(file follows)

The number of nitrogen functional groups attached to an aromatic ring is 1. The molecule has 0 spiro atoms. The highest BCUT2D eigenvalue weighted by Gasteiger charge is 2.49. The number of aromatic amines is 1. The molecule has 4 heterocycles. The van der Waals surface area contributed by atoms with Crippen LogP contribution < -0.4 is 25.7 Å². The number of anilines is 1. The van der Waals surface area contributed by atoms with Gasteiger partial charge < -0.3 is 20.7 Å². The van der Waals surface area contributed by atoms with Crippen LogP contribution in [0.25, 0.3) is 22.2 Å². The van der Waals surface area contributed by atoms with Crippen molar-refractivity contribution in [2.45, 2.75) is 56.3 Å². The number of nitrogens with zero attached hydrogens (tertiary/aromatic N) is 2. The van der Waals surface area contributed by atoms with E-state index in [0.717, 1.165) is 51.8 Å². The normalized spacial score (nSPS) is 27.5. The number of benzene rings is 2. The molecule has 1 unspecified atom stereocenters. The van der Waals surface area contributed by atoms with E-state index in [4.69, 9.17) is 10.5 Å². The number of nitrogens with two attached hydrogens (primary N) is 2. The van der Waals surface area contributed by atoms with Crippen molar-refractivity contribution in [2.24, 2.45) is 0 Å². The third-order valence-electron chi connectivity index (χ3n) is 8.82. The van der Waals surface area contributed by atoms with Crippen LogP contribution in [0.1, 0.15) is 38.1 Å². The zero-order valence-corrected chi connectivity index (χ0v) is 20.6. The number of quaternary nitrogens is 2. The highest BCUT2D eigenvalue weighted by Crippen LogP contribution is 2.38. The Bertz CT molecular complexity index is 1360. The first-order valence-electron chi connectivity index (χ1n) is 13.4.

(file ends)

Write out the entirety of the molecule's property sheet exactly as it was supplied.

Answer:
The number of nitrogen functional groups attached to an aromatic ring is 1. The molecule has 0 spiro atoms. The highest BCUT2D eigenvalue weighted by Gasteiger charge is 2.49. The number of aromatic amines is 1. The molecule has 4 heterocycles. The van der Waals surface area contributed by atoms with Crippen LogP contribution < -0.4 is 25.7 Å². The number of anilines is 1. The van der Waals surface area contributed by atoms with Gasteiger partial charge < -0.3 is 20.7 Å². The van der Waals surface area contributed by atoms with Crippen LogP contribution in [0.25, 0.3) is 22.2 Å². The van der Waals surface area contributed by atoms with Crippen molar-refractivity contribution in [2.45, 2.75) is 56.3 Å². The number of nitrogens with zero attached hydrogens (tertiary/aromatic N) is 2. The van der Waals surface area contributed by atoms with E-state index in [0.717, 1.165) is 51.8 Å². The normalized spacial score (nSPS) is 27.5. The number of benzene rings is 2. The molecule has 1 unspecified atom stereocenters. The van der Waals surface area contributed by atoms with E-state index in [4.69, 9.17) is 10.5 Å². The number of nitrogens with two attached hydrogens (primary N) is 2. The van der Waals surface area contributed by atoms with Crippen molar-refractivity contribution in [2.24, 2.45) is 0 Å². The third-order valence-electron chi connectivity index (χ3n) is 8.82. The van der Waals surface area contributed by atoms with Crippen LogP contribution in [0.1, 0.15) is 38.1 Å². The zero-order valence-corrected chi connectivity index (χ0v) is 20.6. The number of quaternary nitrogens is 2. The highest BCUT2D eigenvalue weighted by Crippen LogP contribution is 2.38. The Bertz CT molecular complexity index is 1360. The first-order valence-electron chi connectivity index (χ1n) is 13.4.